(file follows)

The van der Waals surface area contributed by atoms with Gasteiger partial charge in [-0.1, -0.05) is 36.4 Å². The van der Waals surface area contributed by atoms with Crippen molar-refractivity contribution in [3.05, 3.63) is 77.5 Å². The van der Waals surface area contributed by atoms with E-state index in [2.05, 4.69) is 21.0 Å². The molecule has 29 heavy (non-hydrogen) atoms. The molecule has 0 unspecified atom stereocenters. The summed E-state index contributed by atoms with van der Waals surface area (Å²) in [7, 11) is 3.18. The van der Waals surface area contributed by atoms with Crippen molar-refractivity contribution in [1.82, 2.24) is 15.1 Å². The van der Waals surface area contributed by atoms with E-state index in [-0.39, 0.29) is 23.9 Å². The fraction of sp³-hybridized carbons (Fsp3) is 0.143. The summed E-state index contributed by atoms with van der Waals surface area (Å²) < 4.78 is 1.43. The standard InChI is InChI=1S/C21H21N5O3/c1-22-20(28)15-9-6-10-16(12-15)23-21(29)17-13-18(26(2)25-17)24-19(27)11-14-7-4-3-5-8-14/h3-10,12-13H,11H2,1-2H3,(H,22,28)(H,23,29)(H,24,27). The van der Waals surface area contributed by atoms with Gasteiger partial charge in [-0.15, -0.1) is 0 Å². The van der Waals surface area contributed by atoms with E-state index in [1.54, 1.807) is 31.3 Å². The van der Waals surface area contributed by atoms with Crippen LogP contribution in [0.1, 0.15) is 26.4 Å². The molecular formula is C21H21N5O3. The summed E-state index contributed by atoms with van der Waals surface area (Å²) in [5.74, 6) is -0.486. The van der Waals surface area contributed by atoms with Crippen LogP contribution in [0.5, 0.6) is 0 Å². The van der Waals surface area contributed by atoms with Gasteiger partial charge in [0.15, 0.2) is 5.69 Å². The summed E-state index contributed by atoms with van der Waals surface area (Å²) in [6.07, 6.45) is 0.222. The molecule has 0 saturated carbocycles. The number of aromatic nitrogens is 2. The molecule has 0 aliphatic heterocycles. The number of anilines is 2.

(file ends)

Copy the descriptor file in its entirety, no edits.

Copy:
The van der Waals surface area contributed by atoms with Gasteiger partial charge in [-0.1, -0.05) is 36.4 Å². The van der Waals surface area contributed by atoms with Crippen molar-refractivity contribution in [3.05, 3.63) is 77.5 Å². The van der Waals surface area contributed by atoms with E-state index in [2.05, 4.69) is 21.0 Å². The molecule has 29 heavy (non-hydrogen) atoms. The molecule has 0 unspecified atom stereocenters. The summed E-state index contributed by atoms with van der Waals surface area (Å²) in [7, 11) is 3.18. The van der Waals surface area contributed by atoms with Crippen molar-refractivity contribution in [1.82, 2.24) is 15.1 Å². The van der Waals surface area contributed by atoms with E-state index in [-0.39, 0.29) is 23.9 Å². The fraction of sp³-hybridized carbons (Fsp3) is 0.143. The summed E-state index contributed by atoms with van der Waals surface area (Å²) < 4.78 is 1.43. The standard InChI is InChI=1S/C21H21N5O3/c1-22-20(28)15-9-6-10-16(12-15)23-21(29)17-13-18(26(2)25-17)24-19(27)11-14-7-4-3-5-8-14/h3-10,12-13H,11H2,1-2H3,(H,22,28)(H,23,29)(H,24,27). The van der Waals surface area contributed by atoms with Gasteiger partial charge in [-0.15, -0.1) is 0 Å². The van der Waals surface area contributed by atoms with E-state index in [1.54, 1.807) is 31.3 Å². The van der Waals surface area contributed by atoms with Crippen LogP contribution in [0.1, 0.15) is 26.4 Å². The molecular formula is C21H21N5O3. The summed E-state index contributed by atoms with van der Waals surface area (Å²) in [5.74, 6) is -0.486. The van der Waals surface area contributed by atoms with Crippen LogP contribution in [0.5, 0.6) is 0 Å². The van der Waals surface area contributed by atoms with Gasteiger partial charge in [0.15, 0.2) is 5.69 Å². The summed E-state index contributed by atoms with van der Waals surface area (Å²) in [6.07, 6.45) is 0.222. The molecule has 0 saturated carbocycles. The number of aromatic nitrogens is 2. The molecule has 0 aliphatic heterocycles. The number of anilines is 2.